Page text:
I taped the original drawing on the sliding glass door.          I taped the text lines on top of the drawing and I traced the face with a pencil line. Then I darkened areas and reshaped other areas until I felt that I had captured the expression of the face.

From there, I transferred the design to my fabric using a pencil with a number two lead. In my neck of the woods, this is an ordinary school pencil. I drew lightly. Again, I used the window as my light box to transfer the design to my fabric.

Basted project
The fabric that I used for this project was on the guild free table years ago. I made a small wall hanging from a lot of it. I speculate that the fabric was once a tablecloth. I had enough to keep the front and the back the same.

Stitching the background
Next I layered and basted the backing, wool batting and top. I pinned the layers together and then I basted the layers together with thread. The reason I basted with thread is that I didn't want my thread to catch on the pins. I stitched a grid with red basting thread.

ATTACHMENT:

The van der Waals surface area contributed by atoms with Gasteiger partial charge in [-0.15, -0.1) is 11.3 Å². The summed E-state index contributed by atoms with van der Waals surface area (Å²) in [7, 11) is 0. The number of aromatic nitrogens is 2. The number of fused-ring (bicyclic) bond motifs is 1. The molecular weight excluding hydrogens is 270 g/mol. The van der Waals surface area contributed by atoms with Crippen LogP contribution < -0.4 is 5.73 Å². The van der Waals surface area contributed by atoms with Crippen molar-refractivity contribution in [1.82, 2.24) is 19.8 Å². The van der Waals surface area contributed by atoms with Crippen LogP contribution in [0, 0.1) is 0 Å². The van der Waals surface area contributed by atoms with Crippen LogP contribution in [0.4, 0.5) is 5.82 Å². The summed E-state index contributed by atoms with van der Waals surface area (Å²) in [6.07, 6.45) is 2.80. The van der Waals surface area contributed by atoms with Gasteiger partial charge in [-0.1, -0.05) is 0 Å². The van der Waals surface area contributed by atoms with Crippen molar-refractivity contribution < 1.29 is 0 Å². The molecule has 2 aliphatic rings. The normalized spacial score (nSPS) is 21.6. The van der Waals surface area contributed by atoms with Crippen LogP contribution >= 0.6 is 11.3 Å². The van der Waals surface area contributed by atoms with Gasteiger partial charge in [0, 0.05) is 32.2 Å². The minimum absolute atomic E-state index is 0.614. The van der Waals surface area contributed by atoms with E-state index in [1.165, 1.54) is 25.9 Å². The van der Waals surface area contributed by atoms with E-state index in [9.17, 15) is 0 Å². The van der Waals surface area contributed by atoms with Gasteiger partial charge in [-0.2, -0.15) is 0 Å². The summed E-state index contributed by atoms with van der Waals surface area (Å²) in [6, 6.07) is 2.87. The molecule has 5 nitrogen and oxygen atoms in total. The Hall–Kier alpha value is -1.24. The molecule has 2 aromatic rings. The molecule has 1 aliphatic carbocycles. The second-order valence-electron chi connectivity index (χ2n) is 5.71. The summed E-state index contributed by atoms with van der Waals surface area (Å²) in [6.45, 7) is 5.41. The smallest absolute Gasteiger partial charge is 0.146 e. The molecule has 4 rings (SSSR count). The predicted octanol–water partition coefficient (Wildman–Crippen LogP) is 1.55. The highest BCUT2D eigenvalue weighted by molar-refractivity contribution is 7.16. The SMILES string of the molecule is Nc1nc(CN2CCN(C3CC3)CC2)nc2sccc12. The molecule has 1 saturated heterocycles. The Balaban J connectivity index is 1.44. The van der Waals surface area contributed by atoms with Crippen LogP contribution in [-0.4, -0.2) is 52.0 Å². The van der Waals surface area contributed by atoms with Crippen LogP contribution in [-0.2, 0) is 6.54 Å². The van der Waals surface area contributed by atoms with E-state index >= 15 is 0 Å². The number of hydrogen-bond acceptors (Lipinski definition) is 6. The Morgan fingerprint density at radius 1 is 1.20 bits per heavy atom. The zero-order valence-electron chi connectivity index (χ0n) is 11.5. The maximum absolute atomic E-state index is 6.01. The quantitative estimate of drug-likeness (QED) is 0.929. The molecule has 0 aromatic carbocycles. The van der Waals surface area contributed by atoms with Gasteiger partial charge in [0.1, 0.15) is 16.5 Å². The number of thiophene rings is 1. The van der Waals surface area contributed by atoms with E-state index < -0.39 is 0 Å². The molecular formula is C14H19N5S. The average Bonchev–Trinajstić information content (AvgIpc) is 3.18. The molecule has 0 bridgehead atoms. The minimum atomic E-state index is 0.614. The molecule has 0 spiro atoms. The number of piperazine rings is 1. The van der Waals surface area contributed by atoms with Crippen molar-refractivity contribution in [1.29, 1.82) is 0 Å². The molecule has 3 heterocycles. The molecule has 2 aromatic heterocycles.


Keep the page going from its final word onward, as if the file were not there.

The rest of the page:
Eye detail
From that point, I selected my black 12 weight Aurifil thread and began filling the background with embroidery stitches. I made an effort to make my stitches even most of the time. 

Although, on purpose, I made the stitches a bit uneven to represent that the character in the book was wary of being found out that she was a black woman working in a white world. Every day she walked a precarious path of fear!

When I left for London, my plan was to fill the fabric with a variety of hand embroider stitches in a design to reflect text. I decided not to stitch anything but a running stitch to represent text. 

It was helpful to have basted the lines for the columns. I attempted to make my stitches similar looking on the back. I traveled my thread from one row to the next. I buried my knots. It was relaxing to complete this part of the project. Working on the background first, allowed me time to consider different stitches to use to develop the facial features.